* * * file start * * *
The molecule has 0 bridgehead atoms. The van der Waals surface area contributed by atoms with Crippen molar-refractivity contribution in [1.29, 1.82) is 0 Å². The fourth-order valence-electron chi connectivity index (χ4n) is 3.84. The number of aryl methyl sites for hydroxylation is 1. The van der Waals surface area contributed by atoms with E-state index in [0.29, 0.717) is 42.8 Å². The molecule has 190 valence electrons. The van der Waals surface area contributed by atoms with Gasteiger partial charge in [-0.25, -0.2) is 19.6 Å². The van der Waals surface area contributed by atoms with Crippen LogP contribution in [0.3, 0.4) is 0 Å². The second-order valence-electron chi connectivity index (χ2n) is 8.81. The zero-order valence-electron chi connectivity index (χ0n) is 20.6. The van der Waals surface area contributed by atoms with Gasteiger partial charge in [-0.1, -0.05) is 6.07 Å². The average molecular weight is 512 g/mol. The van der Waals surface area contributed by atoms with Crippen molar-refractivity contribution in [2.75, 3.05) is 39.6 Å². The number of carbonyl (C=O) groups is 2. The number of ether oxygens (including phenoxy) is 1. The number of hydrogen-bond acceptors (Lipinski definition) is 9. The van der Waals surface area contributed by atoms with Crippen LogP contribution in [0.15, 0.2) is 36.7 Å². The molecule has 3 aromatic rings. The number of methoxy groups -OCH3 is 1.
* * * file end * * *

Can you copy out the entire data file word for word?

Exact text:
The molecule has 0 bridgehead atoms. The van der Waals surface area contributed by atoms with Crippen molar-refractivity contribution in [1.29, 1.82) is 0 Å². The fourth-order valence-electron chi connectivity index (χ4n) is 3.84. The number of aryl methyl sites for hydroxylation is 1. The van der Waals surface area contributed by atoms with E-state index in [0.29, 0.717) is 42.8 Å². The molecule has 190 valence electrons. The van der Waals surface area contributed by atoms with Gasteiger partial charge in [-0.25, -0.2) is 19.6 Å². The van der Waals surface area contributed by atoms with Crippen LogP contribution in [0.3, 0.4) is 0 Å². The second-order valence-electron chi connectivity index (χ2n) is 8.81. The zero-order valence-electron chi connectivity index (χ0n) is 20.6. The van der Waals surface area contributed by atoms with Gasteiger partial charge in [-0.1, -0.05) is 6.07 Å². The average molecular weight is 512 g/mol. The van der Waals surface area contributed by atoms with Crippen molar-refractivity contribution in [2.75, 3.05) is 39.6 Å². The number of carbonyl (C=O) groups is 2. The number of ether oxygens (including phenoxy) is 1. The number of hydrogen-bond acceptors (Lipinski definition) is 9. The van der Waals surface area contributed by atoms with Crippen LogP contribution in [0.15, 0.2) is 36.7 Å². The molecule has 3 aromatic rings. The number of methoxy groups -OCH3 is 1.